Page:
Now I know in part...

Peacemaking will cost

October 29th, 2011 at 2:18 pm | Posted in Thinking biblical | 1 Comment

(I wrote this for church a few weeks ago)

Matthew 5:9

“Blessed are the peacemakers, for they will be called children of God”

Peacemaking isn’t easy. Often its hard. It means forgiving, extending grace to each other. Letting things go when we’d rather not. Deliberately and intentionally, no strings attached.

Peacemaking done properly will cost us, pride at the very least. It leaves no room for retaliation, no space for self-pity. Peacemaking calls us to radical other-centered-ness. It’ll mean holding our tongues, and taking the initiative in reconciliation. Like I said, its hard.

It leaves the onus on us… to defend the rights of others without any consideration for our own. Peacemaking calls us to be wise, to know our blind-spots and weak points, aware of the moments when we’re tempted to all too easily react with less grace than we should.

On that day when we stand before God, he’s not going to ask us whose fault it was. He’s not interested in blame. His question to us will center soley around how we responded…

Feeling hard done by? Ever been misunderstood? Ever felt at the wrong end of an injustice?

You’re not the first. Jesus was misunderstood. Hideously. There’s no better definition of injustice. He’d done nothing wrong. At the cross, the great Peacemaker gave up his life. Willingly. For you. For me. For us. That we might have peace with God and be saved from our sins. Jesus went before us and now beckons us to follow.

Where can you be a peacemaker today? Where might you be tempted to defend yourself?

Who are you likely to need to be patient with today? Pray for them! Ask God to bless them.

Being a peacemaker isn’t just about being a doormat, there’s a reward. Its huge, a wonderful promise, don’t miss it! As we adopt the spirit of a peacemaker, as we follow in the footprints of our Saviour we enjoy walking as children of God.

Could there be anything more rewarding…?


Impossible? Yes. But no less worth it.

October 5th, 2011 at 10:16 am | Posted in Cover posts, Dreams, Things that make me me, Thinking biblical | No Comments

Keep going. Never stop. Dream. Always. Travel light. Take nothing.

To dream the impossible dream
To fight the unbeatable foe
To bear with unbearable sorrow
To run where the brave dare not go.

To right the unrightable wrong
To be better far than you are
To try when your arms are too weary
To reach the unreachable star

This is my quest, to follow that star,
No matter how hopeless, no matter how far
To be willing to give when there’s no more to give
To be willing to die so that honor and justice may live

And I know if I’ll only be true to this glorious quest
That my heart will lie peaceful and calm when I’m laid to my rest

And the world will be better for this
That one man scorned and covered with scars
Still strove with his last ounce of courage
To reach the unreachable star.

(Andy Williams – The Impossible Dream)

One day… we’ll reach it. Heaven waits for us.

But for now we pursue the impossible… unto the glory of God.


Acceptable?

May 17th, 2011 at 5:40 pm | Posted in Books, Things that make me me, Thinking biblical | No Comments

Finished reading Blue Like Jazz last week. It was great. Honest. Authentic. Spiritually it felt like taking a very deep breath. It left me feeling proud to be me and excited about Jesus. I can be quirky and awkward with people sometimes. It reminded me that thats ok though. God made me the way he did. He loves me outrageously just as I am. He’s immensely proud of me. I know that. What about other people though… will they ever be as accepting…?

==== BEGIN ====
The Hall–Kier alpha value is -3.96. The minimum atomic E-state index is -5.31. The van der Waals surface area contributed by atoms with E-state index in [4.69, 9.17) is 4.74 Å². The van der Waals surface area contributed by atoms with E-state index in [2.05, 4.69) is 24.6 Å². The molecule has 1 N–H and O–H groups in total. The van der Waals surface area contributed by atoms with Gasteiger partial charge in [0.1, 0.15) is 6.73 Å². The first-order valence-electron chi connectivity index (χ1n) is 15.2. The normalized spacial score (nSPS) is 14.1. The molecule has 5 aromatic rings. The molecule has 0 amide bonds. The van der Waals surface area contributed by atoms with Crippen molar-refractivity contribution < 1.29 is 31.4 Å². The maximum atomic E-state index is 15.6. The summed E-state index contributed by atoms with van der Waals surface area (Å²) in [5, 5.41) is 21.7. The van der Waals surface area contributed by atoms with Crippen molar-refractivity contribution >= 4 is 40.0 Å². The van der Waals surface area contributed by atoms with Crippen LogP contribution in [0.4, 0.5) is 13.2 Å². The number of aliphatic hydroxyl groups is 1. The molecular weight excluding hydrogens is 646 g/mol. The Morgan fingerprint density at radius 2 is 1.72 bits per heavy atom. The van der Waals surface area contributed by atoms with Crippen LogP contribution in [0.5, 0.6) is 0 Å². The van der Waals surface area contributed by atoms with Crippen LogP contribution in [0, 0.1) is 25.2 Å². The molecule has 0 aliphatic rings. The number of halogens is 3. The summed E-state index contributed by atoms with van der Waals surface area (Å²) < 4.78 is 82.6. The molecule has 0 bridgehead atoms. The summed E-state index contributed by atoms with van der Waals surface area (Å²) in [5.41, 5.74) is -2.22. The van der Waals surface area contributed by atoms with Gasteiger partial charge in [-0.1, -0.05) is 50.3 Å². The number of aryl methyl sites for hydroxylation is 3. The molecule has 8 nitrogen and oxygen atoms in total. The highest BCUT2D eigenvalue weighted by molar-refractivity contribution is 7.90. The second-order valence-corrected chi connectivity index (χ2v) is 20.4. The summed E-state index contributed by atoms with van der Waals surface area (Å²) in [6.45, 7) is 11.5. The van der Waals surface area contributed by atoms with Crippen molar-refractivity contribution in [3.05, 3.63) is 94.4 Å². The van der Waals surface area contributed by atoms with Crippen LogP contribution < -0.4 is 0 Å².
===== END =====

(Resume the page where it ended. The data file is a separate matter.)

This bit made me smile:

I don’t want to get married right away. I think it will take me a while after I meet the right girl. I like being single. I am one of the few who like it. I want to marry a girl who, when I am with her, makes me feel alone. I guess what i’m saying is, I want to marry a girl whom I feel completely comfortable with, comfortable being myself. I can be very immature and awkward in moments, and I want to be able to be like that with her and not have her walk away or be embarrassed.

I’ve had about fifty people tell me that I fear intimacy. And it is true. I fear what people will think of me, and that is the reason I don’t date very often. People really like me a lot when they only know me a little, but I have this great fear that if they knew me a lot they wouldn’t like me. That is the number one thing that scares me about having a wife because she would have to know me pretty well in order to marry me and I think if she got to know me pretty well she wouldn’t like me anymore.

Donald Miller – Blue Like Jazz (p142)


Flying umbrellas

May 13th, 2011 at 4:45 pm | Posted in Books, Things that make me me, Thinking biblical | No Comments

Disney’s old school robin hood. Its a special special film. Seriously. 83 minutes cuteness and carnage. Love it. Anyways, in the middle of one of the more carnage moments (above) Little John chips in with “Who’s driving this flying umbrella?”. I’ve adopted it and made it synonymous with God’s sovereignty over my life. When things seem out of control and I feel pressure to keep up, it gives me a light-hearted way of remembering that Gods got a far firmer grip on my life than i’m able to appreciate. I may make certain active choices in my life but its God who determines my every step. Continuing along these lines, i’ve been read this recently. I thought it was interesting.

Even before his birth, Jacob’s future had already been determined by God. There was nothing conditional about the promise. God simply decided that he would bless Jacob. No matter what he did, no mater where he roamed, no matter how hard he hustled, the blessing was waiting for him. As simple as that promise was, Jacob could never understand it. That is because he kept thinking the future was determined by the decisions of the present. The blessing claims, however, that the present is determined by the future.